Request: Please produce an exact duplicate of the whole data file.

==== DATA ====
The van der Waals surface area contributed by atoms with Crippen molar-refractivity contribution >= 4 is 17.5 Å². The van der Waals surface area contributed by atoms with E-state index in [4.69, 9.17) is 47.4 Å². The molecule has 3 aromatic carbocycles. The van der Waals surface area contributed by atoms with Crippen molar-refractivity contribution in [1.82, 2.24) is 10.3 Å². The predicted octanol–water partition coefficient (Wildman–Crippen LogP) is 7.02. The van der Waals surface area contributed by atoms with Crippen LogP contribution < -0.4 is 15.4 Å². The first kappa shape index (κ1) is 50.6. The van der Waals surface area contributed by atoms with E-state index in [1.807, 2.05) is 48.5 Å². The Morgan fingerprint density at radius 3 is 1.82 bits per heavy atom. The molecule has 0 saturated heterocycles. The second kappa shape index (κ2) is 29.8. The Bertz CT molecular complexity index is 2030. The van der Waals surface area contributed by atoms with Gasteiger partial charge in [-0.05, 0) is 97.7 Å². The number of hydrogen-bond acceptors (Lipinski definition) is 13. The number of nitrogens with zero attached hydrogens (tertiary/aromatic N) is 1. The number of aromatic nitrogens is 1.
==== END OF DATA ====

The van der Waals surface area contributed by atoms with Crippen molar-refractivity contribution >= 4 is 17.5 Å². The van der Waals surface area contributed by atoms with E-state index in [4.69, 9.17) is 47.4 Å². The molecule has 3 aromatic carbocycles. The van der Waals surface area contributed by atoms with Crippen molar-refractivity contribution in [1.82, 2.24) is 10.3 Å². The predicted octanol–water partition coefficient (Wildman–Crippen LogP) is 7.02. The van der Waals surface area contributed by atoms with Crippen LogP contribution < -0.4 is 15.4 Å². The first kappa shape index (κ1) is 50.6. The van der Waals surface area contributed by atoms with E-state index in [1.807, 2.05) is 48.5 Å². The Morgan fingerprint density at radius 3 is 1.82 bits per heavy atom. The molecule has 0 saturated heterocycles. The second kappa shape index (κ2) is 29.8. The Bertz CT molecular complexity index is 2030. The van der Waals surface area contributed by atoms with Gasteiger partial charge in [-0.05, 0) is 97.7 Å². The number of hydrogen-bond acceptors (Lipinski definition) is 13. The number of nitrogens with zero attached hydrogens (tertiary/aromatic N) is 1. The number of aromatic nitrogens is 1.